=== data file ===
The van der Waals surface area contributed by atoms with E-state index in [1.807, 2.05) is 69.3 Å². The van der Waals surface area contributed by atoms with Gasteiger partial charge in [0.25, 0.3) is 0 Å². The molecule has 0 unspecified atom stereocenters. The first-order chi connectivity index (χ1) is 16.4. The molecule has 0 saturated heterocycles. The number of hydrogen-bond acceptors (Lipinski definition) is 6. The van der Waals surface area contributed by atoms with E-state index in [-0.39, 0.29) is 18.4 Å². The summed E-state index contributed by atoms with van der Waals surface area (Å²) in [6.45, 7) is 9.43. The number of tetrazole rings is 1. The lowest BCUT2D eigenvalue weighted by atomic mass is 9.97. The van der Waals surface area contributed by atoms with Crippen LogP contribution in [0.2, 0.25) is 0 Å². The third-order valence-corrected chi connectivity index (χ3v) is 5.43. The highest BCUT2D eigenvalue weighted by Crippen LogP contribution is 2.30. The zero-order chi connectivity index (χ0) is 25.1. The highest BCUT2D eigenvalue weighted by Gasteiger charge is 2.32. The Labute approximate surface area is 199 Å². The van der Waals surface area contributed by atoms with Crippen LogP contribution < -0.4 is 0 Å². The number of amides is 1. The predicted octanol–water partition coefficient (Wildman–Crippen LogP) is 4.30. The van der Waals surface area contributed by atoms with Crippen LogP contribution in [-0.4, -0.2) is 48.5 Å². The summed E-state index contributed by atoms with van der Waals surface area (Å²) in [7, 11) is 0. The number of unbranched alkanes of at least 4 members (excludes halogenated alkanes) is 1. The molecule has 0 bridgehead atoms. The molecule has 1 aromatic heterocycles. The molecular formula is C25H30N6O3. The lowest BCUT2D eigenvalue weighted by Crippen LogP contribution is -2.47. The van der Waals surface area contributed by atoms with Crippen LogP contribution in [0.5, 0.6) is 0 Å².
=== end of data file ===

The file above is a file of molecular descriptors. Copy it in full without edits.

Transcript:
The van der Waals surface area contributed by atoms with E-state index in [1.807, 2.05) is 69.3 Å². The van der Waals surface area contributed by atoms with Gasteiger partial charge in [0.25, 0.3) is 0 Å². The molecule has 0 unspecified atom stereocenters. The first-order chi connectivity index (χ1) is 16.4. The molecule has 0 saturated heterocycles. The number of hydrogen-bond acceptors (Lipinski definition) is 6. The van der Waals surface area contributed by atoms with E-state index in [-0.39, 0.29) is 18.4 Å². The summed E-state index contributed by atoms with van der Waals surface area (Å²) in [6.45, 7) is 9.43. The number of tetrazole rings is 1. The lowest BCUT2D eigenvalue weighted by atomic mass is 9.97. The van der Waals surface area contributed by atoms with Crippen LogP contribution in [0.2, 0.25) is 0 Å². The third-order valence-corrected chi connectivity index (χ3v) is 5.43. The highest BCUT2D eigenvalue weighted by Crippen LogP contribution is 2.30. The zero-order chi connectivity index (χ0) is 25.1. The highest BCUT2D eigenvalue weighted by Gasteiger charge is 2.32. The Labute approximate surface area is 199 Å². The van der Waals surface area contributed by atoms with Crippen LogP contribution < -0.4 is 0 Å². The number of amides is 1. The predicted octanol–water partition coefficient (Wildman–Crippen LogP) is 4.30. The van der Waals surface area contributed by atoms with Crippen LogP contribution in [-0.4, -0.2) is 48.5 Å². The summed E-state index contributed by atoms with van der Waals surface area (Å²) in [7, 11) is 0. The number of unbranched alkanes of at least 4 members (excludes halogenated alkanes) is 1. The molecule has 0 bridgehead atoms. The molecule has 1 aromatic heterocycles. The molecular formula is C25H30N6O3. The lowest BCUT2D eigenvalue weighted by Crippen LogP contribution is -2.47. The van der Waals surface area contributed by atoms with Crippen LogP contribution in [0.5, 0.6) is 0 Å².